The European Commission's (EC) head of the digital agenda, Neelie Kroes, has warned member states they must begin planning for a world without the controversial Anti-Counterfeiting Trade Agreement (ACTA).
"We have recently seen how many thousands of people are willing to protest against rules which they see as constraining the openness and innovation of the internet," said Kroes.
"We are now likely to be in a world without SOPA and without ACTA."
Kroes claimed that while she agreed with the notion of an open internet, she did not agree it should be lawless.
"We need to find solutions to make the internet a place of freedom, openness, and innovation fit for all citizens, not just for the techno avant-garde."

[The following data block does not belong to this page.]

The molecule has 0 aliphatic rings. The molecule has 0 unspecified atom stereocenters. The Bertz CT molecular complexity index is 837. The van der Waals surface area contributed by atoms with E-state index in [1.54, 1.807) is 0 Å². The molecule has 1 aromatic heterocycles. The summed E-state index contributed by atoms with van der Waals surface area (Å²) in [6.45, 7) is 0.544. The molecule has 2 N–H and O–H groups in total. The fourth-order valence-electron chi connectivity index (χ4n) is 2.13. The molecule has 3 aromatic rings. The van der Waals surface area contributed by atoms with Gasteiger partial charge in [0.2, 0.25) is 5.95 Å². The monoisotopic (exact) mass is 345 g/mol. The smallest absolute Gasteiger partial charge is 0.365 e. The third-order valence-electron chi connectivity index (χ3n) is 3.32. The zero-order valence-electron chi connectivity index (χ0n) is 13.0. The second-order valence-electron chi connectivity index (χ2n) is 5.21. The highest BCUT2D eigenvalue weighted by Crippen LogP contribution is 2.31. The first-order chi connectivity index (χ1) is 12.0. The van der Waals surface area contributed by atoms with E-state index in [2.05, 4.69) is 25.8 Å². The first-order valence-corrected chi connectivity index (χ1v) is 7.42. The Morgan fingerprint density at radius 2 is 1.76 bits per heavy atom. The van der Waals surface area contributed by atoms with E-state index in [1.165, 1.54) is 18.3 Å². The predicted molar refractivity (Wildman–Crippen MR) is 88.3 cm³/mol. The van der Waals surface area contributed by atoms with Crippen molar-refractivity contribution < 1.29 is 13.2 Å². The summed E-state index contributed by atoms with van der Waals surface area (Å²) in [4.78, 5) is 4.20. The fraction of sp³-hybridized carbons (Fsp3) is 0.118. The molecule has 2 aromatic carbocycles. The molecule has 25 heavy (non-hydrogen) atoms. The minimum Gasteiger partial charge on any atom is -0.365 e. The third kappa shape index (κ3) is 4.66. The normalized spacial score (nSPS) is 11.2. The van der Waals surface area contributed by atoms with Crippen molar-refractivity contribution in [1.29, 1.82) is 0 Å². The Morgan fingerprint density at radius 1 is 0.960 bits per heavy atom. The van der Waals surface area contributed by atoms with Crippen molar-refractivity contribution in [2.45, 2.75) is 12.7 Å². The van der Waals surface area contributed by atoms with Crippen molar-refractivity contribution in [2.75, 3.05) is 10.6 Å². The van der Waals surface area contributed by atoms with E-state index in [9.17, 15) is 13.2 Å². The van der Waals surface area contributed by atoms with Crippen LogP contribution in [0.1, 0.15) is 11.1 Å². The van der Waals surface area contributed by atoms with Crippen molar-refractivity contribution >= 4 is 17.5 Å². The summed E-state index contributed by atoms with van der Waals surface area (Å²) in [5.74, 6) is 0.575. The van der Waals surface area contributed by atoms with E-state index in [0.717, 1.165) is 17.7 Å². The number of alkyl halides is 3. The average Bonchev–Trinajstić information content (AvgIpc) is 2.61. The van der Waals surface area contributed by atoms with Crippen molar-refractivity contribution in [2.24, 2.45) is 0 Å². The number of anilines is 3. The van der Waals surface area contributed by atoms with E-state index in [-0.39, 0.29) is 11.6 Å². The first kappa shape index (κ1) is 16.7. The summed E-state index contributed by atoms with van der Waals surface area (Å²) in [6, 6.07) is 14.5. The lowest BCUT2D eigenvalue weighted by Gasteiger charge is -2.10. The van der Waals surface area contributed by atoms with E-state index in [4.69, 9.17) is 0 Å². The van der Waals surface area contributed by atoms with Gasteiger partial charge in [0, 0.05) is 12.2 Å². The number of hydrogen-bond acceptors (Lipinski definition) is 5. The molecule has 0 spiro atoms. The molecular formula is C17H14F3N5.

She added that protective measures will still have to be implemented to ensure the internet becomes a place for innovation as opposed to a safe haven for criminals.
"Like it or not, people sometimes use online tools to conspire for horrific crimes like murder or child abuse. Others launch cyber-attacks to breach or destabilise internet systems," said Kroes.
"I know that this is the tiny minority of online activity. And I know that we cannot overreact: as in other fields of life, we must balance liberty and security. But neither can we ignore it. The internet has become too important to just leave its future to good fortune."
Kroes comments follow on from her previous insistence that Europe needs to avoid taking a totalitarian military approach to policing the internet, a sentiment she most recently expressed during her opening keynote at InfoSec in April.